Although global illiteracy has grown substantially in the last two centuries (from 88% to 17%), there are still large sections of the population that are illiterate (see also Literacy data Unicef). And with the digital revolution, computer literacy has become increasingly important. According to an OECD study in 33 ‘rich countries’, only 5% of the population has high computer-related abilities, and only a third of people can complete medium-complexity tasks (and the study even left out people older than 66). Statistics show the large education inequality across countries and between groups within countries.
After some years as a researcher in academia, I worked as an educator in a youth correctional facility. Although aware of stats and theories about exclusion, poverty and education, it was confrontational to discover that some of the teenagers were (practically) analphabetic. Most also had no idea about the meaning of words like progressive and conservative, left wing and right wing, socialist and liberal, although one of the obligatory ‘educational’ activities at the institution was to watch the national news, of which they had to write a summary.
So even when the information is readily accessible out there, not everyone has the abilities or has had the educational environment that helped develop those abilities, to process that information. Moreover, not everyone has the physical or mental abilities to be able to process the information, in the form or level it is provided (e.g. some visually impaired people will struggle with printed information).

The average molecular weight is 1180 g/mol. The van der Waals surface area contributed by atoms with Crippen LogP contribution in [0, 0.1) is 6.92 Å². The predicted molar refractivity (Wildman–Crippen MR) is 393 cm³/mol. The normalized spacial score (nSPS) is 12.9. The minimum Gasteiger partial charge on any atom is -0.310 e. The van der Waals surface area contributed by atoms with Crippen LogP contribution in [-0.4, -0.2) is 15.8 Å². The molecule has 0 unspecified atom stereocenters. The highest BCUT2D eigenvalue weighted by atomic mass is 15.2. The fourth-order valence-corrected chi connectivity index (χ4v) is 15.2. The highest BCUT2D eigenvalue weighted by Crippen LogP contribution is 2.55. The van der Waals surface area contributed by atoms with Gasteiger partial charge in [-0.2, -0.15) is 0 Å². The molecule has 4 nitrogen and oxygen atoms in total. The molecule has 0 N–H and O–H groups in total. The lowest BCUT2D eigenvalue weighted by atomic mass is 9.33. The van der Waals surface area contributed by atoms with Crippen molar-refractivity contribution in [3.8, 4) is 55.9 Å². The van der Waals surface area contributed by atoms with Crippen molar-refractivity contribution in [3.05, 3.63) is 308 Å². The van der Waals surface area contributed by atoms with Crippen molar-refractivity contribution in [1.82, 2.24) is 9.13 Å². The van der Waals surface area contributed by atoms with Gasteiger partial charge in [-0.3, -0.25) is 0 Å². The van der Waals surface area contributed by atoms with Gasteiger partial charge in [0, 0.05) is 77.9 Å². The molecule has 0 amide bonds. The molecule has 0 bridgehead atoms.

Although I consider myself relatively fluent in English (but also aware that most likely some grammar or spelling faults will have crept in here), writing this text in English will have probably taken me three or four times the time it would have taken me to write it in Dutch, my native language. It also takes me a lot more effort to read books and discussions in English, although I realise that I am fortunate to actually be able to get through an English written text, which might otherwise even be challenging for native English undergraduate students. Yes, many people speak and understand English, but there are also billions who do not. Furthermore, there is most likely also interesting information provided in other world languages like Russian, Chinese, Spanish or Arabic, although I have no idea about it, let alone in less ‘international’ languages like Nepali, Sotho or Korean.